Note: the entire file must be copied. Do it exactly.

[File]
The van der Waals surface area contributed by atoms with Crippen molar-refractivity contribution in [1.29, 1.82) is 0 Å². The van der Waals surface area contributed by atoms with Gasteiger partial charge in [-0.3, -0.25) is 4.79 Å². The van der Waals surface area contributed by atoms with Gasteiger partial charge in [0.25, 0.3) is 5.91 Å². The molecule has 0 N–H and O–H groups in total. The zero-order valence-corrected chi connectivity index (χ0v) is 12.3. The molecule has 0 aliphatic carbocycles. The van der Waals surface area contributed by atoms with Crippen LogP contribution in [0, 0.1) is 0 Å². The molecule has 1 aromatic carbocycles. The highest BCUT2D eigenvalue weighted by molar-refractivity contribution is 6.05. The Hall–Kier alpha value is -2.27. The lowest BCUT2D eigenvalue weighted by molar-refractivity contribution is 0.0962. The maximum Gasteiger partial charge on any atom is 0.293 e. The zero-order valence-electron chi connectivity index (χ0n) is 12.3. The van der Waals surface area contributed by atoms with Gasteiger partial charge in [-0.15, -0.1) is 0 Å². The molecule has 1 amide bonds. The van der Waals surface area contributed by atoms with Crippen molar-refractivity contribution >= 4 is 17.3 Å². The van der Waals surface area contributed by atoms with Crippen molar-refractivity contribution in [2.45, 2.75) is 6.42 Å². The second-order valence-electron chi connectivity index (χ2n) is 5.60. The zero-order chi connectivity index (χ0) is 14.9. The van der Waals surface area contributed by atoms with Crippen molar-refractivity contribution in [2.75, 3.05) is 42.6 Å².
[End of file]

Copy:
The van der Waals surface area contributed by atoms with Crippen molar-refractivity contribution in [1.29, 1.82) is 0 Å². The van der Waals surface area contributed by atoms with Gasteiger partial charge in [-0.3, -0.25) is 4.79 Å². The van der Waals surface area contributed by atoms with Gasteiger partial charge in [0.25, 0.3) is 5.91 Å². The molecule has 0 N–H and O–H groups in total. The zero-order valence-corrected chi connectivity index (χ0v) is 12.3. The molecule has 0 aliphatic carbocycles. The van der Waals surface area contributed by atoms with Crippen LogP contribution in [0, 0.1) is 0 Å². The molecule has 1 aromatic carbocycles. The highest BCUT2D eigenvalue weighted by molar-refractivity contribution is 6.05. The Hall–Kier alpha value is -2.27. The lowest BCUT2D eigenvalue weighted by molar-refractivity contribution is 0.0962. The maximum Gasteiger partial charge on any atom is 0.293 e. The zero-order valence-electron chi connectivity index (χ0n) is 12.3. The van der Waals surface area contributed by atoms with Gasteiger partial charge in [-0.15, -0.1) is 0 Å². The molecule has 1 amide bonds. The van der Waals surface area contributed by atoms with Crippen molar-refractivity contribution >= 4 is 17.3 Å². The van der Waals surface area contributed by atoms with Crippen molar-refractivity contribution in [2.45, 2.75) is 6.42 Å². The second-order valence-electron chi connectivity index (χ2n) is 5.60. The zero-order chi connectivity index (χ0) is 14.9. The van der Waals surface area contributed by atoms with Crippen molar-refractivity contribution in [2.75, 3.05) is 42.6 Å².